The film, based on Amer­i­can nov­el­ist Steve Al­ten’s 1997 novel Meg: ANovel of Deep Ter­ror, is about a China-led re­search pro­gram that en­coun­ters un­known crea­tures in theMar­i­ana Trench. Xu Fan re­ports.

China Daily (Canada) - - NEWS CAPSULE -

If Chi­nese fans feel dis­ap­pointed to­day that all the he­roes in­Hol­ly­wood sci-fi block­busters are West­ern faces, change is at hand. Now, thanks to China’s fast-grow­ing film mar­ket, the coun­try with a short his­tory of sci-fi nov­els is be­com­ing a piv­otal part of the fu­tur­is­tic world.

Re­cently, on a rainy morn­ing in Auck­land, NewZealand, China Daily— among the first batch of Chi­nese me­dia— was in­vited to the sets of Meg, a huge-budget sci-fi tent­pole.

On­show was a bloody replica of a mega­lodon’s head, two huge tanks meant for wa­ter scenes and sev­eral trans­par­ent “caves” made to counter attacks from killer sharks. It was like an ad­ven­tur­ous journey to ex­plore an un­known un­der­wa­ter world.

The mega­lodon may not be as fa­mous as di­nosaurs, but is the largest known ma­rine preda­tor, and lived around 23 to 2.6 mil­lion years ago.

Amas­sive and an­cient cousin of the great white shark, the mega­lodon could tear a Tyran­nosaurus rex apart in sec­onds.

So, how does this re­late to China? Well, a year from now, au­di­ences on the main­land will get to see the pre­his­toric crea­ture on the big screen in a story that is closely linked with the coun­try.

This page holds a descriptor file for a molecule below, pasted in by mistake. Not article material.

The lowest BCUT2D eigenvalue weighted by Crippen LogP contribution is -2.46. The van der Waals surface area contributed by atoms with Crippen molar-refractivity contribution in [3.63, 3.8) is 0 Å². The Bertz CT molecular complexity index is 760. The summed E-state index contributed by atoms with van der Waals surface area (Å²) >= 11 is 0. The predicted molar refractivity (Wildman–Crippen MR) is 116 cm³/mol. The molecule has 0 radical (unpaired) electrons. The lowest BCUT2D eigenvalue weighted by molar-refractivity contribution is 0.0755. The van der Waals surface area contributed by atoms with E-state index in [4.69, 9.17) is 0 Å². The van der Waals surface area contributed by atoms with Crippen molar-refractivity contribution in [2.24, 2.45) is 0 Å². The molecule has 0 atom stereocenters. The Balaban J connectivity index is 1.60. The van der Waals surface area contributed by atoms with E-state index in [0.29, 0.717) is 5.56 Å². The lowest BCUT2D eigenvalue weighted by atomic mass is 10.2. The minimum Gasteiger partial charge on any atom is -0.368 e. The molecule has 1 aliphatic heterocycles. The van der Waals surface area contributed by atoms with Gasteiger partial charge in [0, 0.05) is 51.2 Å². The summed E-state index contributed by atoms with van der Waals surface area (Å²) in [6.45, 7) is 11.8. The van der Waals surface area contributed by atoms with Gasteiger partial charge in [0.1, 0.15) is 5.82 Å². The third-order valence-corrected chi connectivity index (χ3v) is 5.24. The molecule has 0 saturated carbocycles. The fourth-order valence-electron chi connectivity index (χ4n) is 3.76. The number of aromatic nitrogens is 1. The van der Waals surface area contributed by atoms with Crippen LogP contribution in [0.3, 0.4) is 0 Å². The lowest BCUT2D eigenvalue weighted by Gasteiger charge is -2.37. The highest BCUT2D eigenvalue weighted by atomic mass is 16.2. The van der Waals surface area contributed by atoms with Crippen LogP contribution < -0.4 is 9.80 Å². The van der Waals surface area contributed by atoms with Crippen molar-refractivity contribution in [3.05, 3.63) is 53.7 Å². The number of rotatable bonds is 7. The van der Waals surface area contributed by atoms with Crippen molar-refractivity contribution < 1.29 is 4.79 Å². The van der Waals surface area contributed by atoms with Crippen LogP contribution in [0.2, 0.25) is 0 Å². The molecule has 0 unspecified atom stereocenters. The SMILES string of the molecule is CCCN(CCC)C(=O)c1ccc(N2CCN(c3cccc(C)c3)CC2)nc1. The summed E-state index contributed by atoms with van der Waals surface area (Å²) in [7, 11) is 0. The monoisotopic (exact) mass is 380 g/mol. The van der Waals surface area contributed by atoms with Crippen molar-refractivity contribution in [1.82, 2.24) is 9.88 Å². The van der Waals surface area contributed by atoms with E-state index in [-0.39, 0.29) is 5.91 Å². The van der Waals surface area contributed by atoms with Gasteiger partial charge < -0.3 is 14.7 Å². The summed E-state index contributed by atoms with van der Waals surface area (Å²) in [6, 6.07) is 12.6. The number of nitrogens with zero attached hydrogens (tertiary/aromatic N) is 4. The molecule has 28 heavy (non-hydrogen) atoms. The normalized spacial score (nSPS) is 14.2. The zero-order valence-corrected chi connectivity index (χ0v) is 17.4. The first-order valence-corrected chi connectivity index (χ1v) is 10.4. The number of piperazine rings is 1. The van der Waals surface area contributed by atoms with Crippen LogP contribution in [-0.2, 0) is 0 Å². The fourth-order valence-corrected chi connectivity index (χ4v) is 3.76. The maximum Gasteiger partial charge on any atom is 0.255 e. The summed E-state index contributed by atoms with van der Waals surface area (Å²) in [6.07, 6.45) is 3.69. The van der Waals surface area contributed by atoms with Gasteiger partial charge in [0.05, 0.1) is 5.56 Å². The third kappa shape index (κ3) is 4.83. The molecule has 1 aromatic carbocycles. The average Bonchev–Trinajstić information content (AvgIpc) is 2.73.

The up­com­ing big ac­tion film, jointly pro­duced by Grav­ity Pic­tures, a divi­sion of China Me­dia Capital, Flag­ship Entertainment and Warner Bros, will be re­leased across China dur­ing the 2018 Spring Fes­ti­val, which falls on Feb 16, and will open in North Amer­ica on March 2, 2018.

The film’s story, based on Amer­i­can nov­el­ist Steve Al­ten’s 1997 novel Meg: A Novel of Deep Ter­ror, cen­ters on a China-led re­search project that dis­cov­ers mys­te­ri­ous crea­tures in the Mar­i­ana Trench — the deep­est known part of the world’s oceans.

A for­mer US Navy deep­wa­ter diver, played by Bri­tish actor Ja­son Statham, then team­sup­with aChi­nese sci­en­tist, played by ac­tress Li Bing­bing, to res­cue the trapped crew, but ac­ci­den­tally re­leases a pre­his­toric crea­ture that en­dan­gers swim­mers along the Chi­nese coast.

Speak­ing about the film, di­rec­tor Jon Turteltaub, says: “I was sent the script in De­cem­ber last year. To me, it is a very new idea but an old­fash­ioned movie.

“I think all old-fash­ioned movies are the best movies. I like build­ing sto­ries on the great movies that I have seen in the past.”

The di­rec­tor is known for his Na­tional Treasure films.

In­ter­est­ingly, it seems that the au­thor of the book on which the film is based also thinks like the film’s di­rec­tor.

In an in­ter­view ear­lier this year, Al­ten said the idea for his New York Times’ best-seller came from a mag­a­zine cover fea­tur­ing the Ma­rina Trench and Steven Spiel­berg’s 1975 thriller Jaws.